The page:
by Mimi Zander
The other week I had the pleasure of attending a cat circus. It was a stage show of 10-15 cats (plus a chicken, a groundhog, and 2 curious rats) walking on tight ropes, completing dangerous jumps, and a cat band complete with drums, guitar, and cow bell. In the beginning of the show the cat herder, Samatha Martin told the audience that before we get to the really great stuff, the next few minutes will be a segment called the “Lowering of the Audience’s Expectations.” We would witness tricks that weren’t quite ready for prime time by cats that were not as well behaved as some of the more senior performers.
One cat refused to push a shopping cart. Another cat refused to jump through two very literal hoops. The cat wranglers on stage were completely poised and pleasant while their performers sat quietly on stage, not doing any of the tricks they had practiced. This was an exercise in patience for all of us.
Research sometimes feels like a cat circus. When working in research as a student, particularly for a relatively brief amount of time, your expectations must be realistic. Research is slow moving. From internal review board submissions to proof of concept to hiring and training, the bureaucracy is understandably dense. At the root of it all is improving patient outcomes and I understand that many of these hurdles are in place to protect research subjects. That being said, the pace is still slow, and expectations should be adjusted accordingly.
This summer I have worked on three distinct projects. The first project is the alarm fatigue study, previously mentioned in my first two blog posts. We’ve made a lot of progress – data collection is nearly finished and we have made a serious dent in reviewing video and alarm annotation. The next project is a systematic review on alarm fatigue. After more than 1.5 years of meticulous work by the team, we are getting ready to submit our manuscript for publication. The third project is in a very early stage. We are trying to evaluate who is generating the most alarms in our hospital and why. We’ve had some difficulty getting this off the ground, but are almost on our way to collecting and analyzing data. I look forward to continuing to work on this during the school year.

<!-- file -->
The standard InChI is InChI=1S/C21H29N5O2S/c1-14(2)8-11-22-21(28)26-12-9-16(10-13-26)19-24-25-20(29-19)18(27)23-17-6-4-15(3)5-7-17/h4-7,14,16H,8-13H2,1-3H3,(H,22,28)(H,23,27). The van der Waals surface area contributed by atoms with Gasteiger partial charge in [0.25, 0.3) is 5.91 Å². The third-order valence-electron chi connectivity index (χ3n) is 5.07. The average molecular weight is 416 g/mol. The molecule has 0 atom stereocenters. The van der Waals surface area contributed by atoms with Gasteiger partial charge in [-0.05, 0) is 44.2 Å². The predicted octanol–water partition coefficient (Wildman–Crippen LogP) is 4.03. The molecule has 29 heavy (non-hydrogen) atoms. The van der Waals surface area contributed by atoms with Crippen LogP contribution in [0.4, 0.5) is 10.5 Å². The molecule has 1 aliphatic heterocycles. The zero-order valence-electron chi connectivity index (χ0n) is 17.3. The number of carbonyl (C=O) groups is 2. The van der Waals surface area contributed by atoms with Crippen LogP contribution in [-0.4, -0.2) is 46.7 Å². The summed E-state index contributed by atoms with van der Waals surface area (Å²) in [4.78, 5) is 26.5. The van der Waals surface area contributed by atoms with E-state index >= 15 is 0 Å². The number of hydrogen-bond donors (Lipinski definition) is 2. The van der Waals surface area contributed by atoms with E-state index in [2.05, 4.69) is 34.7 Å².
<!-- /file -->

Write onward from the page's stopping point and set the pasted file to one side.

Not all of these projects will necessarily lead to an important finding, but most of them probably will. As a medical student, I feel it’s important to work on a variety of research projects in order to gain varied experiences in research, and increase my odds of finding something that will be impactful in the care of patients.
Patience and diligence are key. Sometimes you lose an entire day of data because of a technological problem or human error. The real challenge is how you handle the recovery. In research, you dust yourself off, report your error, figure out what went wrong, and take steps to ensure that it never happens again. And you do this over and over until you get it right. It’s not quite as graceful at the cat circus.
The real question: after this summer (preceded by two years of other research experiences) and this unflattering cat circus analogy, do I want to stay involved in research?
(Drumroll please, by the cat drummer in the cat circus)
Absolutely. The appeal of potentially improving outcomes for many more patients than I could ever possibly reach in a lifetime of clinical work is too exciting and too meaningful to pass up. I would enthusiastically recommend it — both research and the cat circus.
Mimi Zander is a rising second year student at the Touro College of Osteopathic Medicine in Harlem, New York City. She is one of three medical students to receive SHM’s Student Hospitalist Scholar Grant with which she is completing scholarly work related to patient safety in the hospital. Mimi received her B.A. from Rutgers University in 2011 with a concentration in English, and she completed her post baccalaureate studies at the University of Pennsylvania.